Saturday, August 9, 2008


By Kevin Hodgson
Staff Writer

Good radio programming doesn't just happen naturally. It takes planning, thinking and lots and lots of hard work. Jessica Abel, with help from Ira Glass, gives an inside look into one popular public radio show – This American Life – in RADIO: AN ILLUSTRATED GUIDE. As the comic version of Ira Glass notes on the first pages of this short book, "When correctly harnessed, radio can be as emotional, as funny, and as satisfying as the best motion pictures or television shows…. No mass medium is cheaper to do or easier to learn."

In the course of just 30 pages, Abel and Glass give the reader an intimate look at how the producers find, develop, and create radio programs that go to the heart of the human experience. From time to time, Abel (who is the main author and illustration here) injects herself as a character into the book as she interviews Glass about what he is doing, and why he is doing what he is doing. Abel is the reporter here, but she is successfully using the comic medium to tell the tale and capture the art of storytelling. It's interesting how one medium (graphic book) gives us insight into another medium (radio).

Although this book could be read as simply a tutorial on how to get a piece published on the radio (or even, how to think about podcasting on the Web), RADIO: AN ILLUSTRATED GUIDE is much more than that. It is a story inside a story, letting the reader inside the world of creating stories, and the graphic platform seems to be a perfect way to capture this experience. Illustrations, narration, thought and speech bubbles – all of these techniques give the reader the sense of being in the room with Glass and his radio programmers as they hash out ideas and then bring them to fruition over the course of a few months time.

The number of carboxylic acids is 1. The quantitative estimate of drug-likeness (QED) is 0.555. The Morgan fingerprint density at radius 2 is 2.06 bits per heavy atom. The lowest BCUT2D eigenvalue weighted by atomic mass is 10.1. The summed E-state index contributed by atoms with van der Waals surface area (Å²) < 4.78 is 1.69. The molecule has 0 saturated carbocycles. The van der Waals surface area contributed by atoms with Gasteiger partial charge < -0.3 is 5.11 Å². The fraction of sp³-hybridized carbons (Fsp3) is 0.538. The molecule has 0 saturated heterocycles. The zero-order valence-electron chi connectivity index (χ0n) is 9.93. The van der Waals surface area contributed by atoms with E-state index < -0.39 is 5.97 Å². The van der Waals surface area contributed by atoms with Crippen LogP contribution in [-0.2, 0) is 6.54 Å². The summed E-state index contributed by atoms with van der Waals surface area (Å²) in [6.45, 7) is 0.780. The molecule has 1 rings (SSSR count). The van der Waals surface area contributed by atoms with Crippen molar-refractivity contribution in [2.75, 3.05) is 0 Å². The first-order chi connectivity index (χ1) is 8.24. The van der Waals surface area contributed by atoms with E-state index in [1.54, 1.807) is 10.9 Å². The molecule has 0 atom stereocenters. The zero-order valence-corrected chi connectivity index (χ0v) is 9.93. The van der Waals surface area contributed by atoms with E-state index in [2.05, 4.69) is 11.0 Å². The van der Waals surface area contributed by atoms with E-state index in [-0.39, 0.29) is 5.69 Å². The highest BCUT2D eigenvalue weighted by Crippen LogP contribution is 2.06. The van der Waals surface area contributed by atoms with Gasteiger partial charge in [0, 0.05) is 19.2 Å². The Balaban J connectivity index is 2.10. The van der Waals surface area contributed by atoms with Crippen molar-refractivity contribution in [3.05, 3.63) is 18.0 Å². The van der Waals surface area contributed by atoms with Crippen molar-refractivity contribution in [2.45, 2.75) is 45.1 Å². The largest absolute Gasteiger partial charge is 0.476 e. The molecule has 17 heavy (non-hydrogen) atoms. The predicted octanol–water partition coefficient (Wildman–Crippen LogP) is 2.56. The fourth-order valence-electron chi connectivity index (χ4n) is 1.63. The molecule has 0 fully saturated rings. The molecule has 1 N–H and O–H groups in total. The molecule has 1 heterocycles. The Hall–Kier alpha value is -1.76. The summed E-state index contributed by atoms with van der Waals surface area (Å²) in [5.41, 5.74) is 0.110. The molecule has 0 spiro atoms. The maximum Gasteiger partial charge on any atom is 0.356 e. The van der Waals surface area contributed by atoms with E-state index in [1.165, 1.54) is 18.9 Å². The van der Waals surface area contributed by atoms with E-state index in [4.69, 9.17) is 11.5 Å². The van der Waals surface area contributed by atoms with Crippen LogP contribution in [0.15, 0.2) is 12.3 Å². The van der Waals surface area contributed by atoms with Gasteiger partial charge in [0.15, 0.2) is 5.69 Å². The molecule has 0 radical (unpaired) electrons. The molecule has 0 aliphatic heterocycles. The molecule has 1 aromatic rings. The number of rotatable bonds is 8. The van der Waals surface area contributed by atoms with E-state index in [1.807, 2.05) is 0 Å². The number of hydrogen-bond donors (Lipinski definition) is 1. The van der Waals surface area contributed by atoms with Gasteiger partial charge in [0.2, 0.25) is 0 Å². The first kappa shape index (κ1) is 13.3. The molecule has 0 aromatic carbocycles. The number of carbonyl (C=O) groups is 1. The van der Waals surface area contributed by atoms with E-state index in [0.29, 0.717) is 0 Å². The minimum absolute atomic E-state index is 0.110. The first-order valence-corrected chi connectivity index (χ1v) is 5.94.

RADIO: AN ILLUSTRATED GUIDE is a black and white production, and Jessica Abel's artwork is vivid in details. You can see the knobs on the engineering boards and the scripts in the hands of reporters. The backgrounds of most of the frames are helpful in establishing a true sense of the radio engineering studio, which can often seem claustrophobic as people lean in to over-sized microphones and tables strewn with coffee cups and food wrappers. These are scenes of people at work. Abel does a fine job, too, of capturing the personalities of the radio engineers and producers in her illustrations. The characters come alive within the frames and are very expressive.

RADIO: AN ILLUSTRATED GUIDE is a rich resource for the classroom, particularly for teachers and students who are exploring the possibilities of radio and podcasting as a publishing venue for writing and voice. The book gives a detailed and insightful look at how a radio show on public radio is produced – with a true look at the difficulties of gathering sources, editing the pieces down to just a few minutes, and then finding space for all of the stories within a set block of time. The book also gives practical advice to beginners of radio on many levels including a page entitled “Make Radio At Home with Technology!” that demonstrates how to use a simple microphone and computer to create a podcast. For writing instruction, there is an entire page devoted to breaking down the way a radio script is created, with notes from Ira Glass on what works and what does not work when writing for radio.

The book was first issued in 1999 as part of a fundraising effort for public radio and then released to the public in the following year.

AUTHORS: Jessica Abel and Ira Glass
PUBLISHER: W B E Z Alliance Inc
FORMAT: Paperback
ISBN-10: 0967967104
ISBN-13: 978-0967967103

This book is appropriate for all ages with no violence or profanity. The reading level is more for middle and high school students, however. At times, Abel and Glass get a bit verbose in their writing.

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